The extra healing gained by the pure heal monk going 14 Heal, 13 DF does not come close to matching the efficiency of having a second copy of Aegis. The pure prot monk running 14 Prot, 13 DF is far less efficient that a hybrid one that has access to Dkiss and WoH.
PvE players have been doing the pure prot/heal thing forever. And frankly, they're the ones who've been blindly sticking to it. It's a relic from the early days of having a tank, a bonder, and a healer for farming groups.
It's a horrible setup in PvE. The most efficient pve monk setup (going by the skills of the average pve pug monk at protting) is for both to go hybrid with HBoon and WoH as elites. Take 2 copies of Aegis. Take 1 copy of prot spirit, mend condition, Shield of Absorption, Dkiss, Heal Party, GoLE, and fill the rest of the bar with heals, sig of rejuvenation, and maybe a hex removal.
3.3 Energy issues: Over the course of a long battle, your energy will slowly dwindle. To mitigate this, monks use energy management. This can either be in the form of skills (channeling, glyph of lesser energy) that directly add energy, skills that heal but don’t cost anything (sig devo, sig rejuv), or a variety of other things. Using the correct prots will also help. Casting prot spirit on a target that never takes damage above 10% of his life is a waste of 10 energy (SoA or SH is better). Casting shielding hands on a target taking 200 damage a blow is ineffective (PS or SB is better). Below are some suggestions I’ve made before.
Not waste energy spamming prot skills
Look at what to prot and who's taking the most damage
Skills like GoLE
Not try to waste too much energy bringing up red bars as a prot monk
Some additional comments about the usage of big prots:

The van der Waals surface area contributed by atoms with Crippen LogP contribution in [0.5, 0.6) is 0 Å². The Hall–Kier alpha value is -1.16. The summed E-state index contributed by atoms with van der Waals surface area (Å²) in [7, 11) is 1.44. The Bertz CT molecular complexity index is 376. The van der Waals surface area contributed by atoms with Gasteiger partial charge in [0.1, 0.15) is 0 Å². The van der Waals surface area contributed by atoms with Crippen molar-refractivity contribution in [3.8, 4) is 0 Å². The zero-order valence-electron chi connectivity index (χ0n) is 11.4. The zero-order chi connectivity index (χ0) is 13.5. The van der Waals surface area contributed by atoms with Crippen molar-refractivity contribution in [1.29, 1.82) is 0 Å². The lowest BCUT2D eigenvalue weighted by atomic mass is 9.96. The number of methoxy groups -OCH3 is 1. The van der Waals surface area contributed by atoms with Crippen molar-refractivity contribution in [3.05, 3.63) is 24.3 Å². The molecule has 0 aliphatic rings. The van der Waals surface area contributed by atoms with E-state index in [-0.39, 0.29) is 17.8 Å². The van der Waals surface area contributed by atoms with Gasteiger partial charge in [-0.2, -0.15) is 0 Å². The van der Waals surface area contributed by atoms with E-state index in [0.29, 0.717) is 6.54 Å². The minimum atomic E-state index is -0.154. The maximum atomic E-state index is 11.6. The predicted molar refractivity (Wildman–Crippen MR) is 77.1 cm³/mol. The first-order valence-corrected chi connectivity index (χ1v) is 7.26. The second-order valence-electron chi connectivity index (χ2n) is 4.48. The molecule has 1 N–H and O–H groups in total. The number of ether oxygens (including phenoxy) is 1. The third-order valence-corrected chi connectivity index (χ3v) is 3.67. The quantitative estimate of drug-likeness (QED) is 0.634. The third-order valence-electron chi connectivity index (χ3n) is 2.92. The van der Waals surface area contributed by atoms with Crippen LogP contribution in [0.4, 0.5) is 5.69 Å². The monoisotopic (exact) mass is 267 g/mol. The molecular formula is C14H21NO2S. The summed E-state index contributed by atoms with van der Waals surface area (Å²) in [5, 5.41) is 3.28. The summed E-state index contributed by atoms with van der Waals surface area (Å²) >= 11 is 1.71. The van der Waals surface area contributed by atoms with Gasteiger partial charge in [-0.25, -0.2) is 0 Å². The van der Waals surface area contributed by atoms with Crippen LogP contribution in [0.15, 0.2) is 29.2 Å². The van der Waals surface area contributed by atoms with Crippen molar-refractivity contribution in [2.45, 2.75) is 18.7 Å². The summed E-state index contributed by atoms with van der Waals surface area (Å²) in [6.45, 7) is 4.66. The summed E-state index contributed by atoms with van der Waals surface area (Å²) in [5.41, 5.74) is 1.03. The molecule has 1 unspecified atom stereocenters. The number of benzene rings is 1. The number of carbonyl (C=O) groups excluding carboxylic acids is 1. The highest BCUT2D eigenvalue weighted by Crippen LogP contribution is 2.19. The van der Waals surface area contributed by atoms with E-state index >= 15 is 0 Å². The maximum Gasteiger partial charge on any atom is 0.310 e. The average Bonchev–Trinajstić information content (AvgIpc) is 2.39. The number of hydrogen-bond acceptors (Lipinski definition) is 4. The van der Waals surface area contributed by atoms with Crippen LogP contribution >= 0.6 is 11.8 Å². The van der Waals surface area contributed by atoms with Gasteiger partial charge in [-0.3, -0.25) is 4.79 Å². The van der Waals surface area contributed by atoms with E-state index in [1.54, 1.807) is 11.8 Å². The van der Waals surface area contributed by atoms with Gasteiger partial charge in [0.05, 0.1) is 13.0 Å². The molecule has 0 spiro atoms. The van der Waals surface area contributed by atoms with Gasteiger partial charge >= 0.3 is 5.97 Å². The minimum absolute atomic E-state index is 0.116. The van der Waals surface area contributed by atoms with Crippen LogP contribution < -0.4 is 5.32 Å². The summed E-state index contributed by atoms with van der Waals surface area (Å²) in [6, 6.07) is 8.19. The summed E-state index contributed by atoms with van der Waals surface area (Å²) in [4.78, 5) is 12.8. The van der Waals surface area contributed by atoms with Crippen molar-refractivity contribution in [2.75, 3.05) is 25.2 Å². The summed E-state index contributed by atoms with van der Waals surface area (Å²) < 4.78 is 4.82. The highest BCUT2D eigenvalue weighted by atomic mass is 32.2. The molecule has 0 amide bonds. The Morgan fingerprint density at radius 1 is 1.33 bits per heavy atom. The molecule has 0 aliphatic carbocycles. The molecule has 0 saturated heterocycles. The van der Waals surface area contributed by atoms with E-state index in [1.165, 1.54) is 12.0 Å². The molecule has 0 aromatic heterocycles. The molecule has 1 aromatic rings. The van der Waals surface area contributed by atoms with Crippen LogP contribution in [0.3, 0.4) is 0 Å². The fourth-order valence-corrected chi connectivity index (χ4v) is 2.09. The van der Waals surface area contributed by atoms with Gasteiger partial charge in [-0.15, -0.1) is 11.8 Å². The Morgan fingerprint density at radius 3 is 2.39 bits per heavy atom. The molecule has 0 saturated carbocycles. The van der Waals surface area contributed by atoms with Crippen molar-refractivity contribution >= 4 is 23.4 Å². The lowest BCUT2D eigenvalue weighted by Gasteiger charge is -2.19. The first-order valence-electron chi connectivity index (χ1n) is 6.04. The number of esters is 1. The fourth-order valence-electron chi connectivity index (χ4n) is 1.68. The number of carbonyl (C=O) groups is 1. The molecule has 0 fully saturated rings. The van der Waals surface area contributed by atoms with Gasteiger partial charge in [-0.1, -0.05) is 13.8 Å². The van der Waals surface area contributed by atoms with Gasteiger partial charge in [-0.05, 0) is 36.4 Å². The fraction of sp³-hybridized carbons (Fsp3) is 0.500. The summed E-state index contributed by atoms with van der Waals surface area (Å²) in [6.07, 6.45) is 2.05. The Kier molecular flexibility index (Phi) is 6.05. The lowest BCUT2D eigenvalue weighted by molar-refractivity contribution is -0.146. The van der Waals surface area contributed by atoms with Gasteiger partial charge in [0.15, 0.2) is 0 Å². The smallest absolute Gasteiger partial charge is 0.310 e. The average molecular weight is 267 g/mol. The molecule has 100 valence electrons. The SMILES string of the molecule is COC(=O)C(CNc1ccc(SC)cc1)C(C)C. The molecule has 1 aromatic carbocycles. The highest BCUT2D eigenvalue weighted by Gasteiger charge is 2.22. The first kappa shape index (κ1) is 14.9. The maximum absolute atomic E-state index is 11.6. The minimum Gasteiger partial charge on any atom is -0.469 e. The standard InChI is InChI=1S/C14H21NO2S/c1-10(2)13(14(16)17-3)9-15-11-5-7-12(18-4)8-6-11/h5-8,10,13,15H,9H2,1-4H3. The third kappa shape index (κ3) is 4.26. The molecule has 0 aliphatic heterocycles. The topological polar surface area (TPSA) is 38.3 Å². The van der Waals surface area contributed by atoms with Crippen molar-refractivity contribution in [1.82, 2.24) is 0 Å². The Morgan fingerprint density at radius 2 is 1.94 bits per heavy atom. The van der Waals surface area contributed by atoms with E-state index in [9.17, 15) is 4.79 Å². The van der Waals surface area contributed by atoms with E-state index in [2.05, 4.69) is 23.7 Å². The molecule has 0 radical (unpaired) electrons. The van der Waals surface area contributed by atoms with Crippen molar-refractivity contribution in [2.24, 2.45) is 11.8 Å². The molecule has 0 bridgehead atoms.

SB and PS are both good in PvP and PvE in their own ways. PS to keep on the infuser during spikes and SB to save spikes. In PvE, SB is good against HM mobs that usually hit for 70-100, and PS is good against HM bosses that destroy you for 300-500 damage.
3.4 Some current builds: I will not deal with region-specific builds in general, since those often have very limited usage. Builds here are common builds that are strong in a lot of areas.
shield of absorption, reversal of fortune, word of healing, glyph of lesser energy
protective spirit or spirit bond
cure hex, dismiss condition, heal party, seed of life, "I am unstoppable", aegis
10+2 healing, 10+1 divine, 11+1 prot (if aegis)
11+2 healing, 10+1 divine, 10+1 prot (if other)
Explanation: Probably the best build IMO. With word on a 40/40 set, you’re not going to need many other heals. RoF is your spot heal against big damage, cure hex is a good heal with hex removal, SoA is for a target getting hit a lot, PS/SB is for big monsters that hit for huge numbers. GoLE keeps your energy going in the middle of a battle, and to power Heal Party/Aegis. Dismiss can be switched out if you want, but it can be useful as a decent heal and condition removal. Seed of life is a crazy party heal prot.
Modifications: Another direct heal (like dwayna's kiss or patient spirit) in regions where there are a lot of touchies (slavers, stygian veil)
Healers boon pure healer:
healer's boon, glyph of lesser energy, heal party
holy haste, ethereal light, signet of rejuvenation, cure hex, protective spirit, shield of absorption, dwayna's kiss
12+2 healing, 12+1 divine (if pure heal)
12+2 healing, 10+1 divine, 8+1 prot (if hybrid HB)
Explanation: This isn’t nearly as useful as the word hybrid, simply because of the lack of prots. You’ll be useless when party bars are near full, but be spamming spells to bring up life bars after it takes damage. No mitigation is the key weakness. However, it provides VERY strong party and single target healing, as well as nice energy management.
light of deliverance, reversal of fortune, dwayna's kiss, glyph of lesser energy, shield of absorption
protective spirit or spirit bond
cure hex, dismiss condition, seed of life, ]"I am unstoppable" aegis
Dwaynas kiss, RoF, LoD, Cure hex, Dismiss condition, Prot spirit, GoLE, Open
12+2 healing, 10+1 divine, 8+1 prot
Explanation: After the LoD nerf, this bar became a lot weaker. However, it is still very good at helping your party stay alive. With proper protting, you shouldn’t be taking massive damage that LoD can’t mop up. The recharge can be nasty, isn’t nearly as bad in PvE with a 40/40 set. I’d go with the word hybrid, but this is still feasible.
4. Heroes and Henchies: A lot of the time, you won’t have friends/guildies on, or if they’re not doing the same thing, or maybe you just want to have some private time with tahlkora and gwen. Whatever the reason, they’re really useful, and choosing the right heroes/henchies will make your life easier.